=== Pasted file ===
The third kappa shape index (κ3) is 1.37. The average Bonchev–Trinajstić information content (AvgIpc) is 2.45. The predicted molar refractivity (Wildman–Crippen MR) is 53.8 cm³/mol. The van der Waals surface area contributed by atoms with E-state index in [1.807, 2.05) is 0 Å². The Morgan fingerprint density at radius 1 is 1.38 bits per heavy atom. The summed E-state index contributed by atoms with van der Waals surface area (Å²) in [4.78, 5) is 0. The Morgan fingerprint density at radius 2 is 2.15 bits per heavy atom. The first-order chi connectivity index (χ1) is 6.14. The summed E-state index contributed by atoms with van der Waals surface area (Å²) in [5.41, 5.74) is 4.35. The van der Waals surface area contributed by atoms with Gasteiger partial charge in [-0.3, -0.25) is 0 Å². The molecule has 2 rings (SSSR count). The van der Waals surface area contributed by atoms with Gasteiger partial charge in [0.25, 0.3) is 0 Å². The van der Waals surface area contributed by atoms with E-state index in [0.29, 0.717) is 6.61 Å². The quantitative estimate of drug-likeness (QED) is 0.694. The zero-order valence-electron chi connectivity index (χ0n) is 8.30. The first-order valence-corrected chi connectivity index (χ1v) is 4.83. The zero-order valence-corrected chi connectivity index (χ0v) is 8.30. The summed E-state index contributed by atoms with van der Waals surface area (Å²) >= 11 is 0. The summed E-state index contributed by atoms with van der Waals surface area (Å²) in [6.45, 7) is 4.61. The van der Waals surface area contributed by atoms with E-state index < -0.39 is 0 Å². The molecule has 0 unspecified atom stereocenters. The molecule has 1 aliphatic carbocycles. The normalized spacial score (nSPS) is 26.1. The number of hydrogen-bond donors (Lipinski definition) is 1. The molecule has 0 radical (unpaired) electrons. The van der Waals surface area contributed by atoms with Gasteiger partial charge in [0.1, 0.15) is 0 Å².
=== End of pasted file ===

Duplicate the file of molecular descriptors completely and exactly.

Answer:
The third kappa shape index (κ3) is 1.37. The average Bonchev–Trinajstić information content (AvgIpc) is 2.45. The predicted molar refractivity (Wildman–Crippen MR) is 53.8 cm³/mol. The van der Waals surface area contributed by atoms with E-state index in [1.807, 2.05) is 0 Å². The Morgan fingerprint density at radius 1 is 1.38 bits per heavy atom. The summed E-state index contributed by atoms with van der Waals surface area (Å²) in [4.78, 5) is 0. The Morgan fingerprint density at radius 2 is 2.15 bits per heavy atom. The first-order chi connectivity index (χ1) is 6.14. The summed E-state index contributed by atoms with van der Waals surface area (Å²) in [5.41, 5.74) is 4.35. The van der Waals surface area contributed by atoms with Gasteiger partial charge in [-0.3, -0.25) is 0 Å². The molecule has 2 rings (SSSR count). The van der Waals surface area contributed by atoms with Gasteiger partial charge in [0.25, 0.3) is 0 Å². The van der Waals surface area contributed by atoms with E-state index in [0.29, 0.717) is 6.61 Å². The quantitative estimate of drug-likeness (QED) is 0.694. The zero-order valence-electron chi connectivity index (χ0n) is 8.30. The first-order valence-corrected chi connectivity index (χ1v) is 4.83. The zero-order valence-corrected chi connectivity index (χ0v) is 8.30. The summed E-state index contributed by atoms with van der Waals surface area (Å²) >= 11 is 0. The summed E-state index contributed by atoms with van der Waals surface area (Å²) in [6.45, 7) is 4.61. The van der Waals surface area contributed by atoms with E-state index < -0.39 is 0 Å². The molecule has 0 unspecified atom stereocenters. The molecule has 1 aliphatic carbocycles. The normalized spacial score (nSPS) is 26.1. The number of hydrogen-bond donors (Lipinski definition) is 1. The molecule has 0 radical (unpaired) electrons. The van der Waals surface area contributed by atoms with Gasteiger partial charge in [0.1, 0.15) is 0 Å².